Syrian Refugee wins European Migrant Entrepreneur Awards
Syrian refugee Obada Otabashi (Belgium), Scottish-born Lawrence Richards (Germany) and Giuliano Dore (UK) were the three top winners at the first European MoneyGram Awards 2019 on Thursday 7 November in Brussels. The awards ceremony rewarded migrant entrepreneurs for supporting local economies and reinforcing integration in Belgium, France, Germany, Italy, Spain and the UK.
Giuliano won the Innovation Award. He was born and raised in Belgium as the son of Italian immigrants. After his graduation he wanted to discover the world and he worked for one year in Canada. After his return to Belgium it was time for him to decide where his path should lead him and he decided to move to London. Without friends and family and with just enough money for one month he should find his happiness here. Today Giuliano is the founder and owner of GetGroomed, the first booking platform for barbershops.
Lawrence (Social Engagement Award) was born in South Africa, where his father was on tour singing, and before he turned one they moved back to Scotland. Throughout his childhood he performed in various operas and musicals. When he was 12, his father’s contract at Glasgow opera house ran out and in order for them to stay together, the family had to move to Germany. At first it was very tough to adapt to this completely foreign culture. Not speaking any German at all, it took a while to integrate properly, but nowadays he is very happy there and has his own family in Wiesbaden.
Obada (Growth Award) was forced to leave Syria when he was 16 -first he was in Egypt with his family for a couple of years. But then he was also forced to leave Egypt too -but this time alone by himself. He tried three times to get to Europe and he really had three horrible journeys until he arrived Europe. He loves living in Belgium but Obada has faced several problems, especially discrimination. E.g. he had troubles to rent a flat, troubles to find a job, even to get a volunteering position. So he decided to create job for himself and for other people in a similar situation-newcomers to Belgium fleeing from war and persecution.
Several representatives of MoneyGram and prominent guests participated at the award ceremony, including Christos Stylianides, European Commissioner for Humanitarian Aid & Crisis Management, Sabine de Bethune, Senator and Honorary President of the Belgian Senate, Ibrahim Ouassari, entrepreneur & tech incubator and, Pierre Kompany, Mayor of Ganshoren.
EU Commissioner Christos Stylianides in charge of humanitarian aid & crisis management said: “I believe these awards are a wonderful example of what can be achieved when we remain true to our European values. When we create an environment that welcomes and empowers people and fosters innovation. Every participant today is a living proof of empowerment and determination. It is also proof that people do not want charity. They want a fair chance to shape their life and pursue their dreams.”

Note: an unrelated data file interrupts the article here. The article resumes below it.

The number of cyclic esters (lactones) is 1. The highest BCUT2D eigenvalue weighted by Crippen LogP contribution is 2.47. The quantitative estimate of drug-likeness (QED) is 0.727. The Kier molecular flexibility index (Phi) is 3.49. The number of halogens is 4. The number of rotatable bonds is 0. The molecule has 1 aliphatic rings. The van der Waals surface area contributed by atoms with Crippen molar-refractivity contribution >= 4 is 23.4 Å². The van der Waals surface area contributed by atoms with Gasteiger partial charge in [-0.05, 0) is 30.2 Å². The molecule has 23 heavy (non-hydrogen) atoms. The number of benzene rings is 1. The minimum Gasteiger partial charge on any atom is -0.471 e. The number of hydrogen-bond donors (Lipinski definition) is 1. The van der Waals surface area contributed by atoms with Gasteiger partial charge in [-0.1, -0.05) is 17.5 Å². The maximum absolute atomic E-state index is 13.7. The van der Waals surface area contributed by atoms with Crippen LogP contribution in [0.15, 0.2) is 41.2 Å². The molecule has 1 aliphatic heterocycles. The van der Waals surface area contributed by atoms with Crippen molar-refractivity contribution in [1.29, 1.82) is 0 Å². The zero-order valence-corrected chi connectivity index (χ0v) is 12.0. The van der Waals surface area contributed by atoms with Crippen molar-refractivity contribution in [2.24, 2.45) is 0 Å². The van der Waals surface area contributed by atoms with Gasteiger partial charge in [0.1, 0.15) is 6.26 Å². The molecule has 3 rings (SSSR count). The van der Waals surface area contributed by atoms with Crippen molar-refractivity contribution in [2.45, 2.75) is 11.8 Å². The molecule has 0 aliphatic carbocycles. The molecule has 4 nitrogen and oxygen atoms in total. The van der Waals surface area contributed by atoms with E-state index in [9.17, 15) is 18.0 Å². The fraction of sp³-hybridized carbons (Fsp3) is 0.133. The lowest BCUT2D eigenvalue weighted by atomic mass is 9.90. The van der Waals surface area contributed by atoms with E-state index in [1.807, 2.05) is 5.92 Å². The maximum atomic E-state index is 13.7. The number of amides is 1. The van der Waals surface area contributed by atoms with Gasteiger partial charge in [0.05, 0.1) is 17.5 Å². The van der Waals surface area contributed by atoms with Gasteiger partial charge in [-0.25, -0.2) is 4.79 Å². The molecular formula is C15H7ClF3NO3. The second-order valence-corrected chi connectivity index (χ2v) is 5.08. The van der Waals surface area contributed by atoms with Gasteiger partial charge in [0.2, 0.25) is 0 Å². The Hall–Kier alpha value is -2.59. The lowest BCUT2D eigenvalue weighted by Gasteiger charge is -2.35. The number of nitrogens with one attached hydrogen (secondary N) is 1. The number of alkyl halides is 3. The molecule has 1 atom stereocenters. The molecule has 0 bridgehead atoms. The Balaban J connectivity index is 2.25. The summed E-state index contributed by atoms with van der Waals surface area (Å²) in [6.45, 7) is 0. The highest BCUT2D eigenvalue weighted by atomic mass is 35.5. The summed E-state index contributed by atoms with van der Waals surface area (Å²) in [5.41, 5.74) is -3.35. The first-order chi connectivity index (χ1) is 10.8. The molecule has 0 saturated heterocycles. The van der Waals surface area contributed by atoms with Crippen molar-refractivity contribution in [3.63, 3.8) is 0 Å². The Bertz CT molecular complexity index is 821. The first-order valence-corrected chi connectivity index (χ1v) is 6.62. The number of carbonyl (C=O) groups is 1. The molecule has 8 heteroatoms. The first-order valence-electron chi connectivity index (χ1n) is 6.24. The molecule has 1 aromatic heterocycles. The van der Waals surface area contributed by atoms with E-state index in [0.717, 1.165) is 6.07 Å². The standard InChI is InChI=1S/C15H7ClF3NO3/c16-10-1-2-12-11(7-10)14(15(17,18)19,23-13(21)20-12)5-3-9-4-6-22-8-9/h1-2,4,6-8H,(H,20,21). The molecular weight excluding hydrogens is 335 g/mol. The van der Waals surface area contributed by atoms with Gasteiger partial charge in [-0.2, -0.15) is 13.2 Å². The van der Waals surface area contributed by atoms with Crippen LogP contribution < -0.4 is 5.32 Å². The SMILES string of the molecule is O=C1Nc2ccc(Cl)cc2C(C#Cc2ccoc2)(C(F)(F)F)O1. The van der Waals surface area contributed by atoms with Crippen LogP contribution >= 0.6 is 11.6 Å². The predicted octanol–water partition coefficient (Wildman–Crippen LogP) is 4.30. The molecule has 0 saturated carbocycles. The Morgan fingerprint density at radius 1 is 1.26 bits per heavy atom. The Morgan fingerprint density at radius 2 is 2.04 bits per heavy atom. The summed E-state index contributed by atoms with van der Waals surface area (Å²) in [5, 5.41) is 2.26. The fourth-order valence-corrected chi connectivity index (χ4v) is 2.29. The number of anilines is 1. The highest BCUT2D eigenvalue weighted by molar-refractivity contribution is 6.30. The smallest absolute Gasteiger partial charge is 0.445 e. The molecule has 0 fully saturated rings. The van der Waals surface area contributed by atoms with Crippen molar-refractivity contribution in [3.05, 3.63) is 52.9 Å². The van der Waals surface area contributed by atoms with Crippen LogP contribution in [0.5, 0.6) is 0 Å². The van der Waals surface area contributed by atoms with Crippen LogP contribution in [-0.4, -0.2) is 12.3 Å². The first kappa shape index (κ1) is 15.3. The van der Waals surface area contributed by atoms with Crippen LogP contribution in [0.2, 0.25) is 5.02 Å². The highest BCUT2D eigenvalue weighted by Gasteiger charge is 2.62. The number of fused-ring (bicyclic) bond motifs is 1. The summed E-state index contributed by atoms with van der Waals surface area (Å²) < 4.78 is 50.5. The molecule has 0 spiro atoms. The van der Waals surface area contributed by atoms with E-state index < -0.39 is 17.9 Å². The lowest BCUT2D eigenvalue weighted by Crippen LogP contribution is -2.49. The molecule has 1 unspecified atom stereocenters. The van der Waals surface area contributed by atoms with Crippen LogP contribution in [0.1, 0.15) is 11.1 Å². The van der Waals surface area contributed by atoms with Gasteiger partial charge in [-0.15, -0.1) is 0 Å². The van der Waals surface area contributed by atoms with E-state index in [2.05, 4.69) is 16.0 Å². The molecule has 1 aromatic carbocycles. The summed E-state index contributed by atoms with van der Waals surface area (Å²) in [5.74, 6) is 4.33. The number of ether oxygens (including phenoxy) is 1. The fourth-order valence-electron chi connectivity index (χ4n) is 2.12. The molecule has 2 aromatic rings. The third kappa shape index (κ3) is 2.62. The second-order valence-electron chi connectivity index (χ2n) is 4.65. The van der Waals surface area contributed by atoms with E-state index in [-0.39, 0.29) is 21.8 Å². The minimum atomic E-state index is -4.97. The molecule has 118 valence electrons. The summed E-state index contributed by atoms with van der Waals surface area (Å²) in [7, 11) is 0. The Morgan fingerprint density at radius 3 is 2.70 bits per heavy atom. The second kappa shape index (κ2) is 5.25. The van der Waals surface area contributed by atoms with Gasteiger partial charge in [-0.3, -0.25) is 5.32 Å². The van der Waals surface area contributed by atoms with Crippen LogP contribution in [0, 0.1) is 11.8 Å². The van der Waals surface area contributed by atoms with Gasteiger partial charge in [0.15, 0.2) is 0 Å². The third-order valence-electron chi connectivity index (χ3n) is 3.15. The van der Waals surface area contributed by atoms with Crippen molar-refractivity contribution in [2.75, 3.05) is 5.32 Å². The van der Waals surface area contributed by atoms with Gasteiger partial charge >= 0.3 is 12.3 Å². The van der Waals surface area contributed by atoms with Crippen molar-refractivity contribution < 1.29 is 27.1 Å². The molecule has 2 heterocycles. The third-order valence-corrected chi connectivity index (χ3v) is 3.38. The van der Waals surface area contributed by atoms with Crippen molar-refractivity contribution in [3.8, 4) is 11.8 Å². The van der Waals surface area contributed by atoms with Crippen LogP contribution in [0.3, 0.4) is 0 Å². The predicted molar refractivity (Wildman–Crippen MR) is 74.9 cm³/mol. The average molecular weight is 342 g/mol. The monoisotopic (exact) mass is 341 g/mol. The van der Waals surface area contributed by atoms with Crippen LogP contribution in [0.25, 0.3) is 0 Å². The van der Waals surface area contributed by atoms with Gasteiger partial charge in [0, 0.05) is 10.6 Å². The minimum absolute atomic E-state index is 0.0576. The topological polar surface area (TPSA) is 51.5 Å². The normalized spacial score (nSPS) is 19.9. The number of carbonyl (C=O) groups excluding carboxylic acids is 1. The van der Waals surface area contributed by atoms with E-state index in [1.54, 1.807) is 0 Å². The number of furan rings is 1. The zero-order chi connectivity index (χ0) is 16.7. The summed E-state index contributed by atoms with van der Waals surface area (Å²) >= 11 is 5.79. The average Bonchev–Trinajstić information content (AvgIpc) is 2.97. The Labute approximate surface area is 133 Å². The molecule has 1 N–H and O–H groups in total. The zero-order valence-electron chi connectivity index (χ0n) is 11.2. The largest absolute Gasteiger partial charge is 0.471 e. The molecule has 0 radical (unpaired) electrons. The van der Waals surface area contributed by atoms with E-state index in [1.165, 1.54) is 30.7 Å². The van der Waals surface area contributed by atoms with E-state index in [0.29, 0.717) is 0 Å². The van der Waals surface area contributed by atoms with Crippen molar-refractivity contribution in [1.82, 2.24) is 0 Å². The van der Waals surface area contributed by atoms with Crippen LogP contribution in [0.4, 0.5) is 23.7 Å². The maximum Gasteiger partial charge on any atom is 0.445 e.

Michael Schütze, Head of MoneyGram Europe said: “When we talk about successful integration, we usually talk about the willingness to accept new cultural challenges and finally about building a new existence in a new country. Today I look at you and I see people who have not only made Europe their home, but an entrepreneurial breeding ground for their success.”
MoneyGram, an international company, specialised in money transfers and payment services, is funding also several integration projects in the UK, Italy and France and is the main driver behind the European MoneyGram Migrant Awards.
In the UK, the company is supporting numerous integration projects in the frame of the PARTICIPATE. iNTEGRATION (https://www.participate-integration.eu/) initiative and in the areas of sport, education and culture. One of the most exiting projects is “Feel at Home” aiming to bring communities together to create video messages around integration and belonging, and produce video resources on how we can all play a role in making integration happen.
In Italy, MoneyGram is supporting the COFFE BREAK project of the Fondazione Leone Moressa (www.fondazioneleonemoressa.org), a research institute based in Venice, dedicated to the study of the economics of immigration. The project aims at promoting an understanding of the migratory phenomenon in Italy based on reliable official data, in order to unmask and weaken the main fake news concerning this field.
Another interesting project in Italy, is Le Mie Radici, a drawing & painting contest for children of Italian residents and adolescents born abroad or with at least one parent from another country.
In France, MoneyGram is supporting Action Emploi Réfugiés (www.actionemploirefugies.com), a service network that brings employers and refugees together. The objective of this organisation is to restore dignity to individuals in exile, and facilitate their journey towards economic inclusion.
Despite several studies showing that migration represents a positive contribution to the countries of destination, a large part of Europeans believe that it’s more a cost rather than a benefit. However, immigration is not only about asylum. Immigrants complement native-born workers and raise general productivity through entrepreneurship and innovation. Contrary to what some populists tell us, immigrants strengthen the EU economy by filling jobs in important industries, starting businesses and creating new products.
Migration is a great tool to fight poverty in the world. Societies that incorporate people from different ethnic, linguistic and cultural backgrounds are also technologically more advanced.